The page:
๐ŸŸฃ How many customers would one assistant see in a day? Hundreds probably. How would it affect your brand if, every day, one person was upsetting customer after customer?

Getting it right matters massively.

For a conversation about how I can help your customer facing team delight your customers instead of wind them up, send me a direct message.

And if you know anyone at Greggs ……!

Happy selling!

Does your customer facing team need a bit of a boost? For information on how we can create some bespoke training for you, let’s have a chat. Here is the link to my diary https://calendly.com/jefere/half-an-hour-with-janet

Janet Efere, sales trainer

What makes a great salesperson?

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As a sales trainer I am often asked, what makes a great salesperson.

People often say it is a skill that can be taught like any other, for example, riding a bike or learning to drive, but actually it is a bit more nuanced than just taking lots of lessons.

Actually there are 3 areas where a salesperson needs to shine in order to be great:

๐Ÿ† Skills

In order to possess sales skills, some sort of training, learning or mentoring has to happen. Skills have to be taught – things like a structure, questioning and listening skills, presentation skills.

None of us burst into the world with these things in place.

Then, as knowledge increases the salesperson has a toolkit of skills they can use at the right time in the right place

๐Ÿ† Natural Aptitude

Some people will always be better suited to sales than others, in the same way that some people have a natural talent for running, or football or art.

However, without training to bring out these natural talents they might never be discovered!

So qualities such as quick thinking, empathy, perseverence, determination, ability to pick yourself up from rejection and carry on are more prevalent in some people than others. Sure they can be developed with training, but it’s a lot easier if they are there already. The person who bursts into tears every time they get rejected will most likely struggle in a sales role.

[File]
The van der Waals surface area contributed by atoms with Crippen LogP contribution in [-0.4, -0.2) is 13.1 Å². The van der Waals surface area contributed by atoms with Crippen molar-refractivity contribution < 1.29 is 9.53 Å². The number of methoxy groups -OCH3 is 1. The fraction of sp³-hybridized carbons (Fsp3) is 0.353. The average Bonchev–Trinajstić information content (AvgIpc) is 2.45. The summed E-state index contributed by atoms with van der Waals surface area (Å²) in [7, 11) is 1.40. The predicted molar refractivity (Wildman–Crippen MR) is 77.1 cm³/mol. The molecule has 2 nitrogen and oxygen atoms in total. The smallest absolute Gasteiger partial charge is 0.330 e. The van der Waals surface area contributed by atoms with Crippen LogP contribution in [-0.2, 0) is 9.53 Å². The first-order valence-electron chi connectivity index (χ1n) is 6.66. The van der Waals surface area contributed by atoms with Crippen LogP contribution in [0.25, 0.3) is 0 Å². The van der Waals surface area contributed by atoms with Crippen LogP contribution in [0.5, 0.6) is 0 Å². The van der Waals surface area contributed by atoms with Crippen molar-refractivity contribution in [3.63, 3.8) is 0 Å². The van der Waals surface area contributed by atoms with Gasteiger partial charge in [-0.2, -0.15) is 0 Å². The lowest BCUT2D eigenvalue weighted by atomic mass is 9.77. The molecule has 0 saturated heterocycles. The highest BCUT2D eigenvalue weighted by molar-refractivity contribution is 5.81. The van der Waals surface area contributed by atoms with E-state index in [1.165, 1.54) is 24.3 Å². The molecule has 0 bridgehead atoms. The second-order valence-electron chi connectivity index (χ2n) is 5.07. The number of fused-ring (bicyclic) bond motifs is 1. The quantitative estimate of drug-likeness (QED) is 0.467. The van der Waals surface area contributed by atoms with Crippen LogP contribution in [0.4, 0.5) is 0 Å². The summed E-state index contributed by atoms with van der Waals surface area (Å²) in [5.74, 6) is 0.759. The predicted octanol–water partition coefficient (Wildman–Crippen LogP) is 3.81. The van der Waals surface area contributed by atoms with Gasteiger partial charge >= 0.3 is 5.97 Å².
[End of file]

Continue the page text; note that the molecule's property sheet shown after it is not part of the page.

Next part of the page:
๐Ÿ† Practice

Sales is not a one time only exercise. Neither is it a theoretical pursuit.

You have to get stuck in and try. This involves repeating a lot of actions, speaking to lots of people, getting stuff wrong, learning, doing things better, learning again and keeping at it.

Malcolm Gladwell famously said that it takes 10,000 hours of practice to achieve mastery. So in sales, you simply have to keep at it day in, day out and you will get better.

So what makes a great salesperson? Well, there is really no magic to it, just common sense.

But you know what they say about common sense….!

โ“ If you want to find out how to transform your sales team into great salespeople, let’s chat.

โญ We can start them off properly then develop them into sales superstars.

Let’s chat: https://calendly.com/jefere/half-an-hour-with-janet

#salestraining
#salescoach
#salesskills
#salestrainer
#TLEP

Janet Efere, Sales trainer saying 'shhhh'

Take some sales advice – you can win more sales by being quiet!

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As a sales trainer, I often try and get people to shut up more, to win more sales.

So do you know when to shut up?

It matters a lot.

Even among sign language speakers, studies show that typically we leave just a fraction of a second between taking turns to talk. BUT, our perception of silence differs dramatically across cultures – for example –

Research conducted at the University of Groningen in the Netherlands in Dutch and also in English found that when a silence in conversation stretched to four seconds, people started to feel unsettled.

But, here is where it starts to get really interesting – a separate study of business meetings found that Japanese people were happy with silences of 8.2 seconds โ€“ nearly twice as long as in Americansโ€™ or anglohones’ meetings.

In the US, there is a saying that โ€˜the squeaky wheel gets the greaseโ€™ while in Japan itโ€™s reckoned that โ€˜a silent man is the best one to listen toโ€™.

In Japan, the power of silence is recognised in the concept of haragei (belly talk), which suggests that the best communication is when you donโ€™t speak at all. โ€œAs soon as you need words thereโ€™s already a failure to understand each other so youโ€™re repairing that failure by using words,โ€ says Dr Deborah Tannen, a professor of linguistics at Georgetown University in the US.

WOW!

So, why does this matter in sales?

3-5 seconds is powerful.

I have won deals because I just shut up and let the customer work things out.